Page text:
• CSI: NY: In "Command + P", a young inventor demonstrates his new process for 3D printing a gun to someone he thinks is an investor. He hands the gun to the investor, along with a bullet so that he can see the gun takes standard rounds. The investor loads the bullet into the gun, shoots the inventor, and steals the computer, printer, and software.
  • Subverted in Daredevil (2015) by the pawn shop owner who made sure to unload the shotgun before giving it and waiting for the payment. Frank kills him with a baseball bat for a completely different reason.
  • The Flash (2014): In "Going Rogue", Snart uses the cold gun to kill the supplier who is attempting to sell it to him.
  • Game of Thrones: Daenerys pulls the equivalent of this in the third season when she insists on purchasing every single slave soldier in Astapor, then immediately orders them to massacre their former owners and recollect her payment. At the same time, she inverts the trope by using her payment, one of her dragons, to breathe fire on the slave merchants and recover himself.
  • A Highlander: The Series episode did this with swords. An Immortal walked into an antiques shop that sold assorted bladed weaponry. He asked the proprietor to show him an authentic sword that could stand up to the stresses of combat. The Immortal tested and took a Toledo sword by stabbing the proprietor with it.
  • In It's Always Sunny in Philadelphia, Dennis and Dee try this at a gun show when the seller decides to jack up the price. In response, the seller and everyone else points their guns at them.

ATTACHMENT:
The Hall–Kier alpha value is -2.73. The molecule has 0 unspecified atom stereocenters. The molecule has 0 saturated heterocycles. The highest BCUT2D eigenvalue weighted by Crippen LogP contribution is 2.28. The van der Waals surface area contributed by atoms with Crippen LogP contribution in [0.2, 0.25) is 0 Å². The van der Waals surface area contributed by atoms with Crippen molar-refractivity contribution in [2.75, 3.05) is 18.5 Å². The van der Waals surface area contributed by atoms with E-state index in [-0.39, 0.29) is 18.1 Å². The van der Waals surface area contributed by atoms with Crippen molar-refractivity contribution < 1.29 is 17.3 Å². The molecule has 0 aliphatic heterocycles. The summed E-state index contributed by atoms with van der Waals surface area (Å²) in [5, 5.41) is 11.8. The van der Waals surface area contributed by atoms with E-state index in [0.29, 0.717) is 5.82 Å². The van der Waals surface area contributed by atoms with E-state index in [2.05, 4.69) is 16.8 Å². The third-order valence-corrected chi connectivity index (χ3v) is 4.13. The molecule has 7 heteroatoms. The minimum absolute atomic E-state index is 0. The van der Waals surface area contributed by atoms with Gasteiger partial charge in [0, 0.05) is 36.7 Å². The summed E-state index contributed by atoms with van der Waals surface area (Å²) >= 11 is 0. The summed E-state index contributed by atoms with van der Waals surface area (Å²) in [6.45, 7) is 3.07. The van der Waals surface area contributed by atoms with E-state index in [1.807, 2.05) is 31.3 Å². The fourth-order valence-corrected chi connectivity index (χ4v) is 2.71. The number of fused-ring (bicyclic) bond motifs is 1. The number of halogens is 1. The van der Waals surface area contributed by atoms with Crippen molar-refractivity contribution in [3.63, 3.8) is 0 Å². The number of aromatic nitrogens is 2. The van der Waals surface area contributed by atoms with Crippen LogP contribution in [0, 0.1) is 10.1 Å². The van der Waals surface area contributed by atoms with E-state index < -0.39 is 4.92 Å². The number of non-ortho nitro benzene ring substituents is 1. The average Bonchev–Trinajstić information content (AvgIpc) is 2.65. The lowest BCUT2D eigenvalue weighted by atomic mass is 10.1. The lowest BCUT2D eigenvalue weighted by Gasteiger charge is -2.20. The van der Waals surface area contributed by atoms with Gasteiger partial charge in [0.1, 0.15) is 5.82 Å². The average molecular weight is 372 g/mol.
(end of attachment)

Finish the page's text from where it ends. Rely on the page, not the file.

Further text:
• Merlin (2008):
    • The episode "Valiant" begins with the titular character taking delivery of a magic shield bearing an emblem of three snakes, which come to life at the owner's demand and kill whoever they are ordered to. Valiant promptly proves that it works by ordering the snakes to kill the storekeeper who made it for him.
    • In the episode "Gwaine", protection racketeer Dagr uses his new magic sword to reclaim the purchase price by stabbing the seller in the back.
  • A variation was used on Monk when Monk was working undercover at a Wal-Mart-like megastore. In order to capture the fleeing criminals, Monk gets a gun from the store and demands that the employees give him the ammunition as well. When one hesitates, Monk gets his way by threatening him with the gun... only to have the second employee point out after Monk has left the scene, that the gun wasn't loaded.
  • Mystery Science Theater 3000 episode "Wild Rebels" (see Film examples above).
  • Person of Interest. Reese is so badass he just robs some crook who's in the weapons smuggling business whenever he needs More Dakka.
  • Supernatural:
    • In the episode "Simon Said", a man is mind controlled into pulling this off; he finishes by shooting himself.
    • In "The French Mistake," the robber just hits the shopkeeper in the face with the butt of a shotgun, knocking him out (he does, however, shoot the next person to walk into the store).
  • Subverted in Terminator: The Sarah Connor Chronicles; when the T-888 goes into a gun store the audience is primed to expect a repeat of the scene from The Terminator, but the T-888 is a more advanced model and doesn't want to draw attention to itself, so it just pays the clerk and leaves.
  • A milder version in an episode of Walker, Texas Ranger, where three survivalist brothers come into town to get supplies, merely threatening the gun shop clerk rather than killing him outright.
  • Yonderland has a variant involving Negatus avoiding payment for his various new evil toys by making use of the installers. For instance testing out a new death trap by dropping the engineer into it along with his bill, or using another engineer to level out the bottom of a scrying pool rather than paying him to do it.

  • The song "Saturday Night Special" by Conway Twitty features a variation of this. The narrator buys a pistol and a single bullet from a pawn shop with the intention of using it to kill himself, but as he is about to leave, he witnesses the shop's greedy dealer attempt to take advantage of a desperate woman attempting to hock her wedding ring. Just listen to it to hear how the story plays out.